A joint task force between the Federal Highway Administration and American Association of State Highway Transportation Officials conducted a study of over 1200 auto accidents across the United States involving serious harm or loss of life despite the presence of guardrails. Their report not only concluded a particular make and model of guardrail end terminal to be defective but a significant portion of end terminals were also installed incorrectly. In light of this report, the Minnesota Department of Transportation (MnDOT) commissioned Continental Mapping to complete a statewide inventory of end terminals along its roadways to locate, inspect, identify and replace the infringing assets. The Barrier End Terminal Inventory and Assessment (BETIA) original project scope defined 6 end terminal related assets. MnDOT wished to capitalize on the effort by compiling a comprehensive inventory of 13 additional transportation assets within its right-of-way to support other business needs.
|Scope of Assets for Inventory|
MnDOT selected Continental Mapping to design a database for the desired asset information, develop operations and maintenance documentation for long term maintenance, map all assets, field inspect all end terminals, and report back all findings to MnDOT. Continental Mapping devised a workflow for collection that utilized mobile lidar acquisition, field survey assessment, and proprietary software to optimize the processing, validation, and distribution of data to MnDOT.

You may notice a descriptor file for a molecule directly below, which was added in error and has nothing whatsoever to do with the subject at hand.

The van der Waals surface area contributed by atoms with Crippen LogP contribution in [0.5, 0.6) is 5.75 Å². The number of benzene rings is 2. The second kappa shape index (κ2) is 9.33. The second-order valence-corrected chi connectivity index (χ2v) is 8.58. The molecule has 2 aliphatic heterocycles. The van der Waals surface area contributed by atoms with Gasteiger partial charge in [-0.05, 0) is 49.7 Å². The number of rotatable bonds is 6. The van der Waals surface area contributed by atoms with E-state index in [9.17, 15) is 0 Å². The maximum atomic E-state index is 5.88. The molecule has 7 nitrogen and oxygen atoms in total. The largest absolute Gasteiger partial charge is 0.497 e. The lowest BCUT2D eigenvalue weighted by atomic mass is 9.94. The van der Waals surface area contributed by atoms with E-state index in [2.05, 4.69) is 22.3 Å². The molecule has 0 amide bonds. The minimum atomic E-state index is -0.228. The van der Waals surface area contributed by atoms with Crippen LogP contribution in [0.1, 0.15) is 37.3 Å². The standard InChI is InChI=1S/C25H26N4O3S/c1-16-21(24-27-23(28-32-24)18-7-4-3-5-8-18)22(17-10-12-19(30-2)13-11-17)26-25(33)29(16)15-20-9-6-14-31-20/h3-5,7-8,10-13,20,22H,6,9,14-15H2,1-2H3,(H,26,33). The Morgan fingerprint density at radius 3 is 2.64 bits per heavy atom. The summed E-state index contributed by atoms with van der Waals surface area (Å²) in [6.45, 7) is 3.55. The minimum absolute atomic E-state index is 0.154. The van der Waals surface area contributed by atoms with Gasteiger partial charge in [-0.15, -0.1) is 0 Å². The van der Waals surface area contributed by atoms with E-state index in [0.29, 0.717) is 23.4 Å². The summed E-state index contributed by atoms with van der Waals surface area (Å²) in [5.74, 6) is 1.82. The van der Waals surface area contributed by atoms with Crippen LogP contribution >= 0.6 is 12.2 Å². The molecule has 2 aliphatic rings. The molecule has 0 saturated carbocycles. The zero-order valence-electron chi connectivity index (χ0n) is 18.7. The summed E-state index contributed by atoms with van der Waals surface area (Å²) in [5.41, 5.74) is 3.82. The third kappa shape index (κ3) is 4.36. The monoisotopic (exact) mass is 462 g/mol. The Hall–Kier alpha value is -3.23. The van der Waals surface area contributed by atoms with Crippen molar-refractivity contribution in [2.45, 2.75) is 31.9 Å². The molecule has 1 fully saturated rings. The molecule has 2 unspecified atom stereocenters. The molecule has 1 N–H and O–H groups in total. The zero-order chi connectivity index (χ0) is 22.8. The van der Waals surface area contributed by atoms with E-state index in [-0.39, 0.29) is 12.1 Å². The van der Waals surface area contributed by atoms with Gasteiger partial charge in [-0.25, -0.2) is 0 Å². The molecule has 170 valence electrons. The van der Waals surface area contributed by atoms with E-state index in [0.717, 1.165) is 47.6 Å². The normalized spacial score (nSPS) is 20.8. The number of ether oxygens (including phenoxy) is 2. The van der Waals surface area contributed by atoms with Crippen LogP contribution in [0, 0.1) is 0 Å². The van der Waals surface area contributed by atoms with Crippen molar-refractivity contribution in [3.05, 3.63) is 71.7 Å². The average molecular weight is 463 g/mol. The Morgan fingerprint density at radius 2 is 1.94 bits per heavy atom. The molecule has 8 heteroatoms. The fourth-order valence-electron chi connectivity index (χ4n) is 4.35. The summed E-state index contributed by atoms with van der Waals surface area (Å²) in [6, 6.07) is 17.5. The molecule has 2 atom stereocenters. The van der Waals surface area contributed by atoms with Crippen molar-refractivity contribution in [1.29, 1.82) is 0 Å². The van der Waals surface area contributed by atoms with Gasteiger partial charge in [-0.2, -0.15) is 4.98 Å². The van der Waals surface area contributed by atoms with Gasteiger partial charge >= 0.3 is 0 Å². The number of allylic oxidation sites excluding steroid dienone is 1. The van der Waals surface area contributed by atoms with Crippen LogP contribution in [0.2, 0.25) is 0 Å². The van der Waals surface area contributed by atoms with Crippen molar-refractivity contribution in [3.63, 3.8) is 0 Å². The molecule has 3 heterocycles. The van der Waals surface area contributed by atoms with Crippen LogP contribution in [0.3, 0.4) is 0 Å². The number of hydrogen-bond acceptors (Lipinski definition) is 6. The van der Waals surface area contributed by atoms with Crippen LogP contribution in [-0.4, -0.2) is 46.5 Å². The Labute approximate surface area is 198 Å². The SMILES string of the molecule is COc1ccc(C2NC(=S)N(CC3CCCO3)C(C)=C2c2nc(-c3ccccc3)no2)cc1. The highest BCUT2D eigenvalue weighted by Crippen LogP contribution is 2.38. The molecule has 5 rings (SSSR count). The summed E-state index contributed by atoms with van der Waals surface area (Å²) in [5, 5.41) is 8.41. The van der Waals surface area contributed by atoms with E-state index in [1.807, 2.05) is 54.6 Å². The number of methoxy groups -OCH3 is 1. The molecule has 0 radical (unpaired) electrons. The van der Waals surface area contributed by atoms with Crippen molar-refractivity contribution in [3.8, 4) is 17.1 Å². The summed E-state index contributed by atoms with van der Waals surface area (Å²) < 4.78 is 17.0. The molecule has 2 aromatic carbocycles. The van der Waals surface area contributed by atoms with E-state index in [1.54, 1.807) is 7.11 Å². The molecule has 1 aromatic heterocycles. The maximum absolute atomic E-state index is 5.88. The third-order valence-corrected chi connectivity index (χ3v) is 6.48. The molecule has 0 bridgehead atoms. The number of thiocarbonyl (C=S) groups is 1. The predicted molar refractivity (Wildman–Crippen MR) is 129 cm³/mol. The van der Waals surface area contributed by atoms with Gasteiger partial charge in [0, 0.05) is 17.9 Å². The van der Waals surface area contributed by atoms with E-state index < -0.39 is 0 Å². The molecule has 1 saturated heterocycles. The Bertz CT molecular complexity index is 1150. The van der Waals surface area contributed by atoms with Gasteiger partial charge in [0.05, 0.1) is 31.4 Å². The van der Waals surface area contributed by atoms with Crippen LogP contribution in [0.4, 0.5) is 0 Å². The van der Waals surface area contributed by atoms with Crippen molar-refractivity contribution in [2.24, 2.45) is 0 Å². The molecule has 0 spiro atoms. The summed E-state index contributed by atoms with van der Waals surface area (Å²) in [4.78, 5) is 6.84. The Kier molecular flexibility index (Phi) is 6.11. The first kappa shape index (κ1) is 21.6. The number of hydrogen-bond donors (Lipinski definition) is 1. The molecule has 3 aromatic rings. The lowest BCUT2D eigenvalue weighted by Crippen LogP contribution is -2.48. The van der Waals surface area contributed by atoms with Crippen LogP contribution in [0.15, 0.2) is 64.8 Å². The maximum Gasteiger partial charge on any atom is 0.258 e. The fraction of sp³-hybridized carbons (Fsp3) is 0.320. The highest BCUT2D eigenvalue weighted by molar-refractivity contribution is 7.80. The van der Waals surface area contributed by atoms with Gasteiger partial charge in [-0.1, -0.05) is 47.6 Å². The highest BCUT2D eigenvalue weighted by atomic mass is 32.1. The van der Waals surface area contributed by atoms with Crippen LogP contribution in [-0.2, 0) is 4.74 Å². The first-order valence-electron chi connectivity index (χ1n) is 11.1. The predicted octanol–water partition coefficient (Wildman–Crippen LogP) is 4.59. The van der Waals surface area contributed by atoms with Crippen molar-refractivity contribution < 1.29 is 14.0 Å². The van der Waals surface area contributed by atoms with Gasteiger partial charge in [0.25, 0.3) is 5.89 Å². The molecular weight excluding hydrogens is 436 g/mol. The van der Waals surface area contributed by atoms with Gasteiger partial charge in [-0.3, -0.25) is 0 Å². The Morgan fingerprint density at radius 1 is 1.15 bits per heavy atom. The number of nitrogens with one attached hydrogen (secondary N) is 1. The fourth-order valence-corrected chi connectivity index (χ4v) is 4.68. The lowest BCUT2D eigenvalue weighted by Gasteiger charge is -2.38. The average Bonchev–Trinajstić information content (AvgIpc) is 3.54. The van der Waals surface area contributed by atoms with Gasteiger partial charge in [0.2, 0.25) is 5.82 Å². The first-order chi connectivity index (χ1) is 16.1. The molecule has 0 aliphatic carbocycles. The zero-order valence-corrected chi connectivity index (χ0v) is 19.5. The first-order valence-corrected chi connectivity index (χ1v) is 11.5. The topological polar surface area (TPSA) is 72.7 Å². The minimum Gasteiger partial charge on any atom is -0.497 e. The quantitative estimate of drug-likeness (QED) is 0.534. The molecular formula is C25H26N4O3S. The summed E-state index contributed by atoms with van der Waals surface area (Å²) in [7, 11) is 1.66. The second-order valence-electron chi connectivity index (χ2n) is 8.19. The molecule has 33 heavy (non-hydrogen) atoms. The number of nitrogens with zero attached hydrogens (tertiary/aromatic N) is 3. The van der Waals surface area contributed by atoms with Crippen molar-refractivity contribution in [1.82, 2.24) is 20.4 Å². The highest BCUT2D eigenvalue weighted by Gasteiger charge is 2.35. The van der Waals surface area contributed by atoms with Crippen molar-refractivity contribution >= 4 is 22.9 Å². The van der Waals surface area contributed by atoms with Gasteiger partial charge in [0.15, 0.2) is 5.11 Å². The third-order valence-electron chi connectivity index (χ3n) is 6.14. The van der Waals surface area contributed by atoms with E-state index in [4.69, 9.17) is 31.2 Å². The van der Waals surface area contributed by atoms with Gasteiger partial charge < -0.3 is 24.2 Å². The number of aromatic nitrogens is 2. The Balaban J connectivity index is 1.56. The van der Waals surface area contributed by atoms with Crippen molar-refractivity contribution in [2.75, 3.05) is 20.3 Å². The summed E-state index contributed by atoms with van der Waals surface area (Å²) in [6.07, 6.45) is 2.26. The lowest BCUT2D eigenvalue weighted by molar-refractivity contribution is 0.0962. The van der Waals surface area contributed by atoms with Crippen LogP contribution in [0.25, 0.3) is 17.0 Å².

Continental Mapping acquired 15,000+ centerline miles of street level imagery and lidar across MN roadways. To date 47,678 safety assets (including 15,500 end terminals) have been collected, identified, extracted, and mapped. Project status and the resulting geospatial data was disseminated to MnDOT through TheGeoAnalyst™, Continental Mapping’s cloud-based project status and 3D data hosting solution.
Lidar and imagery collected for the BETIA project as viewed through TheGeoAnalyst web-based viewer.
Locations of over 15,000 barrier end treatments throughout the state. Their conditions were assessed and cataloged for MnDOT review.